The Victorians excelled at creating and using implements for all possible occasions especially when it came to household wares. We can't imagine today what it would be like to have, say a different spoon or fork for every vegetable or fruit.
Victorian ingenuity for design knew no bounds. Whangārei Museum holds some splendid items and often these provide our mystery objects on display in the main hall.
Today's example is a plate designed to hold slices of bread. It looks like an ordinary dinner plate but with a lip or skirt around the edge. This skirt provided an edge to grip when the plate was being passed around the table.
In Victorian times there were no pre-sliced breads as we are used to today, so the maid usually sliced up the bread in the kitchen and brought the bread to the table. The bread was usually accompanied by a bread fork with a short handle and three prongs thus ensuring a minimum of handling.
This plate is one of a pair donated by B. Turner who remembered it in use in the Clarke Homestead.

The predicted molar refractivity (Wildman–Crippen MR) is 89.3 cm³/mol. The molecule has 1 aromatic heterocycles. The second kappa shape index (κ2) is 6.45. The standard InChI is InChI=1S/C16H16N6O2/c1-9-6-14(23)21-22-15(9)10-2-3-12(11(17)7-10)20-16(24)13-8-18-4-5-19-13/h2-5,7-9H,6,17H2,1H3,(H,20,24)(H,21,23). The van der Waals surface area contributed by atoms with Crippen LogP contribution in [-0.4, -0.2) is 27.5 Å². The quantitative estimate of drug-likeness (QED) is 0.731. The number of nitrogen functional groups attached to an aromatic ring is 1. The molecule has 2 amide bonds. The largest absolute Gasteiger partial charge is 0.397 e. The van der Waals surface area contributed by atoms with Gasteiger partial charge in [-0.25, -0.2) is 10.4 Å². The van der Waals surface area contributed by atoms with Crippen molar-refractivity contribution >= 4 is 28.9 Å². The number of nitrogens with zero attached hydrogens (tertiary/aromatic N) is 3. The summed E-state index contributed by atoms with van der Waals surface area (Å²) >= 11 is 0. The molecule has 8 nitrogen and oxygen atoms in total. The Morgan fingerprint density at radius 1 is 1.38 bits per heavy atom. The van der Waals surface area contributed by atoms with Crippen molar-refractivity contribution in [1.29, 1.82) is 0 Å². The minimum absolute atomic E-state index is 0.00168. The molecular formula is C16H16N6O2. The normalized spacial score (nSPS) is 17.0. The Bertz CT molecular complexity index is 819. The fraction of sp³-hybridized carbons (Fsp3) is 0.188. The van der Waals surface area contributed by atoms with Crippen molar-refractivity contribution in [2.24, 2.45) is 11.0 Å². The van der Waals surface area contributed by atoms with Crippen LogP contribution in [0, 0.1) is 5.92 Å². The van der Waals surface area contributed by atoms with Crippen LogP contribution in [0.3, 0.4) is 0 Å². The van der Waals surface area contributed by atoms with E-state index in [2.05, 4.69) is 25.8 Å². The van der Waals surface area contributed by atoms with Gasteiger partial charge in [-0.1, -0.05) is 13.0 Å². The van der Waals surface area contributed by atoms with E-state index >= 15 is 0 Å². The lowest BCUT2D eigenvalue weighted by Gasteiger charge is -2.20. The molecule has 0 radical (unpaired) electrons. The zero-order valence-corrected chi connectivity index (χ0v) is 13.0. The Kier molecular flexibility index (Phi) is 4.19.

Bread plates were made in many styles, usually in china but also in glass. Often they bore the caption, "Give us this day our daily bread." Sometimes the more well-known pottery works of the time such as Royal Doulton and Wedgewood added a bread plate to their basic dinner sets.
Today these plates are sought by antique collectors. I recall visiting an antique shop in Auckland some years ago and was surprised to see at least 100 bread plates on display.
Our plate was made at the Old Foley Pottery works in Fenton, England probably in the late 19th century. This company was formed by James Kent in 1897, where earthenware and porcelain were manufactured.
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Kent employed five workmen plus his four sons initially but the company grew quickly and by 1913 became a limited company. After Kent's death in 1953, his second son Philip took the helm. The business stayed in the family until 1981.
The business changed hands several times in the following years until it was closed in 2008 and the factory was demolished.
In the 100 or so years it functioned, the Old Foley Pottery Works produced many thousands of pieces of domestic china. All classes of English families would have had some examples of this hard wearing, inexpensive china on their dining table.
It seems that quite a lot of Old Foley china made its way to New Zealand with early settlers.
• Alison Sofield is a collections volunteer with Whangārei Museum at Kiwi North.